Not a new story, the story of Larry Hillblom bears repeating as an example of why estate planning is so important and why updating that plan is essential. Larry Hillblom was an eccentric multi-millionaire living on the island of Saipan. He died when his airplane went down during a Micronesian island hop in 1995. As one of the founders of the worldwide shipping giant DHL, Hillblom’s estate was valued at near to $600 million at the time of his death.
Hillblom did leave a Last Will and Testament; nevertheless, he likewise left behind 4 invalid children and a legal nightmare that would span the globe and take near to five years to conclude.
Although Hillblom’s legal house was Saipan at the time of death, he likewise had properties located in the United States. The primary beneficiary under the regards to his Will was also situated in the U.S.– The University of California. Hillblom left most of his fortune to a trust that was meant to be utilized by the UC for medical research study under the terms of his Will.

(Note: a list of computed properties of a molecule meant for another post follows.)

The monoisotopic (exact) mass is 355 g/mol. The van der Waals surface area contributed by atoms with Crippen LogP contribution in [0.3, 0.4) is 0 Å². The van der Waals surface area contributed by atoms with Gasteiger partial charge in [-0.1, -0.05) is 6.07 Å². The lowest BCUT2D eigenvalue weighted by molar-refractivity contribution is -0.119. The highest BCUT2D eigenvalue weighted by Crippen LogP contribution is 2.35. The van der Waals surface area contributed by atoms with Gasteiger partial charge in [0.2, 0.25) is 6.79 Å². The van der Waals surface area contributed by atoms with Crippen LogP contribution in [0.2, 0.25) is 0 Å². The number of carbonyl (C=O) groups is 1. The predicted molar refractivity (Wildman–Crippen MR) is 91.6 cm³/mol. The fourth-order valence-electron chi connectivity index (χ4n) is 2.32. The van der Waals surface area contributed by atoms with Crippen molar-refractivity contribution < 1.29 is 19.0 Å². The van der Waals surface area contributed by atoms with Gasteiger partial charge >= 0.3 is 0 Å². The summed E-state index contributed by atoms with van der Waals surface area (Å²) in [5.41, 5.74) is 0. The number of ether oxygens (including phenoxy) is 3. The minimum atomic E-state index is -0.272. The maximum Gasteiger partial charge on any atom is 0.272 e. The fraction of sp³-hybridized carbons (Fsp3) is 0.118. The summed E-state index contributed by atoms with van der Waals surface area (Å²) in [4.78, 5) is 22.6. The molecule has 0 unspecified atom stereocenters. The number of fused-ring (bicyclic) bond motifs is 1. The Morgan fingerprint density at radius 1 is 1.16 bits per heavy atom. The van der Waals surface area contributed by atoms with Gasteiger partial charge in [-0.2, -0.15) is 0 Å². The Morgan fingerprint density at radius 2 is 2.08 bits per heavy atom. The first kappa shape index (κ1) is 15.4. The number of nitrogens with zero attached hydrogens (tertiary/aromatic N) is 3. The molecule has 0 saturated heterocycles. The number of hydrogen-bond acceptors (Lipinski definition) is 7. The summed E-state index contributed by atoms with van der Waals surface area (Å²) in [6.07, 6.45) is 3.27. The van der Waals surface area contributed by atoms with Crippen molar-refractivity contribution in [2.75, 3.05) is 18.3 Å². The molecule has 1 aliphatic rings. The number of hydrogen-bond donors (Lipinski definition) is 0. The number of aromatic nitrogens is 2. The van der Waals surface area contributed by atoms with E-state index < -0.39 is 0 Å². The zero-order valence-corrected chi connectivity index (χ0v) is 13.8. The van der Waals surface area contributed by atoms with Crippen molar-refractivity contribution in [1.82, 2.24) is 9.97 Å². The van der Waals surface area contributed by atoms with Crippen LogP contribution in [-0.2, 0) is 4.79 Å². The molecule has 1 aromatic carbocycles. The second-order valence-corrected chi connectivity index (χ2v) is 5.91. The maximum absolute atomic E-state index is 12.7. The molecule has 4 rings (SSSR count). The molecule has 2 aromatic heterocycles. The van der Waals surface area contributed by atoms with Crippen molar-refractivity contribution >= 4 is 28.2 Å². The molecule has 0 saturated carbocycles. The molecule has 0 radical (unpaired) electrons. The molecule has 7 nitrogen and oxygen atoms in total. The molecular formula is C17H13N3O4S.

After Hillblom’s death, 4 different women appeared claiming that they had kids by Hillblom– all of whom were verified after DNA screening. Since Hillblom had actually not upgraded his 1982 Will and since his 1982 Will did not have a provision leaving out future children or resolving any future kids in any way, an estate fight was waged that ultimately consisted of over 200 attorneys on 2 continents. Ultimately, Hillblom’s children were awarded 60 percent of his $600 million estate, making them among the wealthiest residents of Saipan at this point.
Whether this is what Hillblom would have desired we will never ever understand. Stopping working to build an estate plan that considered possible future events, such as kids, was Hillblom’s very first estate planning error. Not updating his estate plan as his fortune grew and other circumstances altered was his second big mistake. Although 3 of the children were extremely young– one yet to be born when Hillblom passed away– another was 12 at the time and the child of Hillblom’s girlfriend. Hillblom should have known at least one of these children existed which must have prompted him to upgrade his estate plan. Simply a couple of hours and a nominal fee might have conserved years of lawsuits and a little fortune in legal charges